Punishment for young criminals is not always the answer
A headline like this may sound like some sort of so called "lily-livered" stance - one I know many don't support.
But this is not me trying to appease the more liberal in our society; it is fact - traditional punishments do not always work for some who break the law.
Recently, Justice Secretary David Gauke set out his vision for a "smart" justice system to reduce reoffending; re-thinking how punishment should look in modern times.
This is timely, especially when figures reflect that nationally Wiltshire and Swindon still have considerably higher rates for youth "First Time Entrants" into the criminal justice system. The volume of children arrested in Wiltshire and Swindon is declining, but we are still issuing a high number of cautions to so-called first timers.
This needs to change; to echo the Justice Secretary's vision - we need to think again about how we deal with certain criminals, especially the young who possibly can be saved from slipping into a life of crime if they can get help and support early enough.
As Police and Crime Commissioner and Chair of the Wiltshire Criminal Justice Board (WCJB), we have been working for some time to do support those who find themselves in the criminal justice system, through partnership working. But, in the past month we have seen the introduction of a new system and I feel this is a major sea-change in the way first-time young offenders are dealt with.
On 4 February, a multi-agency decision panel for youth cautions, with an emphasis and focus on restorative justice, engagement and intervention, was launched.
Before this date, the current decision to issue a Youth Caution would have sat with a Sergeant who would have made the decision based on their policing experience and usually without consulting anyone else. It was a very black or white process.
But this new panel attempts to redefine how some young offenders are treated and in turn changes their experience of the criminal justice system.
The panel will sit weekly and provide youths, coming to the notice of the police for the first time, the option of alternative disposals without unnecessarily criminalising them by giving them a youth caution.
Alternatives like one of my commissions, Youth Restorative Justice - where the offender and victim are given the opportunity to meet; helping the victim come to terms with the offence and the offender to positively address what they did.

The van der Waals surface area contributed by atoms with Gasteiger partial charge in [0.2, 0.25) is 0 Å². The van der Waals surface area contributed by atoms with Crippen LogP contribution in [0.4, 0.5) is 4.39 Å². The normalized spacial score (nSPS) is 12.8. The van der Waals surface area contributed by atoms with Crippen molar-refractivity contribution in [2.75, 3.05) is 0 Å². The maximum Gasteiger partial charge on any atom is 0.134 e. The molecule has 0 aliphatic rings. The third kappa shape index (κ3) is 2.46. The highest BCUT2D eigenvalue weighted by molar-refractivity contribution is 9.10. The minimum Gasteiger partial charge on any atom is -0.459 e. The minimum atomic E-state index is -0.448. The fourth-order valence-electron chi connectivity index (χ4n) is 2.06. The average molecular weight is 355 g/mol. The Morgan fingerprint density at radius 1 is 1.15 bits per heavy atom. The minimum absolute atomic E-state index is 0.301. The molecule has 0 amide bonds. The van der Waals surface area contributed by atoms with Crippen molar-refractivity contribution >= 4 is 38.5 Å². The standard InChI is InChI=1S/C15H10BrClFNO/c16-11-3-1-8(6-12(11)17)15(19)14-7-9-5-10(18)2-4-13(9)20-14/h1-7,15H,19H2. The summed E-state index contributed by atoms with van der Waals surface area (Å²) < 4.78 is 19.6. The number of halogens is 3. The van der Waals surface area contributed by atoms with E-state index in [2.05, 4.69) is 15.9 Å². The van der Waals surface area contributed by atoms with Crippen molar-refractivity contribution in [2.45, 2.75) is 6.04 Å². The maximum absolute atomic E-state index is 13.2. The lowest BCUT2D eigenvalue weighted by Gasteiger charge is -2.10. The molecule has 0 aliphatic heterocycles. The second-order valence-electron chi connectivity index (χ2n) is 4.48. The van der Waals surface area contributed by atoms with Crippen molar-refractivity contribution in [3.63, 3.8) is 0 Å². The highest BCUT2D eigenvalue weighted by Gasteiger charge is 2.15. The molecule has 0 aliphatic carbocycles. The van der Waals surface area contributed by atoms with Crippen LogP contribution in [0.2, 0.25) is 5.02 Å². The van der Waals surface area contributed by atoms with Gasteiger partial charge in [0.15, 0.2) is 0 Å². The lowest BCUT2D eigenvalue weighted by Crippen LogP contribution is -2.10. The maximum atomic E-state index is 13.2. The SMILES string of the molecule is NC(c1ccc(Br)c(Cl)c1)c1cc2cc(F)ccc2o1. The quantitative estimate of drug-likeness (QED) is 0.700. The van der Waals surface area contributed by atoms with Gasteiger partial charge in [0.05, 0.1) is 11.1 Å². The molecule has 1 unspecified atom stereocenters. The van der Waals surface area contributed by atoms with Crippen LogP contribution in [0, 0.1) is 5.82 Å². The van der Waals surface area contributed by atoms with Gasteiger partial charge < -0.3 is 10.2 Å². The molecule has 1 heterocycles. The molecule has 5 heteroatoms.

More often or not the youngster who starts out committing crimes does so for a number of complex reasons - they're not just "a bad 'un" as society wishes to label them. A broken home life - perhaps tainted by domestic abuse, mental health issues and anger management problems are some of the many reasons which can lead a young person to break the law.
And a punishment like a Youth Caution can then become the first step on the slippery slope of crime; and it becomes cyclical; they get a youth caution, they get a criminal record, for some it may become some sort of badge of honour so they think there's no hope so then offend again - and so it continues.
The new panel system will attempt to try and break that destructive cycle by giving first time offenders an alternative - a way out of not entering the criminal justice system in the first place should they see fit to take that opportunity.
The vocal "armchair brigade," who often moan that justice has gone soft may see this as an easy option. I can assure you it's not. The young person concerned will have to address their offending; they will have to under-go work with partnership agencies to deal with those issues which led them to commit a crime in the first place.
And, don't forget, this won't work for everyone. The panel system recognises that and if something like a Youth Caution is required then that will be handed down. Traditional punishments have to be used for some people - and they are there for the police and justice system. Sometimes there is no other way.
But this "new way of working" gives some vulnerable perpetrators a chance, a chance to see the error of their ways and hopefully correct their path before it's too late and a life of crime is all they know.
And the police won't be working in isolation - maintaining a pathway for young people is not something they can do alone. It involves education, health and wellbeing, employment and social inclusion too.
To paraphrase David Gauke, if we are going to evolve the disposal of justice and ultimately reduce reoffending then we have to seek smarter alternatives - this Multi Agency Board is a new working example of that.